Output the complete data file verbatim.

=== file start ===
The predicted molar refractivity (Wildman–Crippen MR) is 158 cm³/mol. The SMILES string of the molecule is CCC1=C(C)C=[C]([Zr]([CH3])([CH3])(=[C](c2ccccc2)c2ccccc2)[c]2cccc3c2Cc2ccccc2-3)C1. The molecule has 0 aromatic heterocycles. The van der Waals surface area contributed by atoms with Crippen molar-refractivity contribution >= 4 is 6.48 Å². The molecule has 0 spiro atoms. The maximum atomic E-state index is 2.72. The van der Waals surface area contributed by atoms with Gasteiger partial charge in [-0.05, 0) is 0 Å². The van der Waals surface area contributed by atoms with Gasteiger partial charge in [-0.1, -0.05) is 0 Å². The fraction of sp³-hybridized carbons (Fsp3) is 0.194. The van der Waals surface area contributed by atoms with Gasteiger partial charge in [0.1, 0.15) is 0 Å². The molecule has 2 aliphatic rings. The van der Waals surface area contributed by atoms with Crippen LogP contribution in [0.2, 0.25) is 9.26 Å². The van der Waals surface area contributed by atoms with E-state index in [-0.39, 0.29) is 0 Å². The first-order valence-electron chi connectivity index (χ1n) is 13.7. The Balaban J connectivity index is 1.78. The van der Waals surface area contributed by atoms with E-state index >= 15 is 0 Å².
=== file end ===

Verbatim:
The predicted molar refractivity (Wildman–Crippen MR) is 158 cm³/mol. The SMILES string of the molecule is CCC1=C(C)C=[C]([Zr]([CH3])([CH3])(=[C](c2ccccc2)c2ccccc2)[c]2cccc3c2Cc2ccccc2-3)C1. The molecule has 0 aromatic heterocycles. The van der Waals surface area contributed by atoms with Crippen molar-refractivity contribution >= 4 is 6.48 Å². The molecule has 0 spiro atoms. The maximum atomic E-state index is 2.72. The van der Waals surface area contributed by atoms with Gasteiger partial charge in [-0.05, 0) is 0 Å². The van der Waals surface area contributed by atoms with Gasteiger partial charge in [-0.1, -0.05) is 0 Å². The fraction of sp³-hybridized carbons (Fsp3) is 0.194. The van der Waals surface area contributed by atoms with Gasteiger partial charge in [0.1, 0.15) is 0 Å². The molecule has 2 aliphatic rings. The van der Waals surface area contributed by atoms with Crippen LogP contribution in [0.2, 0.25) is 9.26 Å². The van der Waals surface area contributed by atoms with E-state index in [-0.39, 0.29) is 0 Å². The first-order valence-electron chi connectivity index (χ1n) is 13.7. The Balaban J connectivity index is 1.78. The van der Waals surface area contributed by atoms with E-state index >= 15 is 0 Å².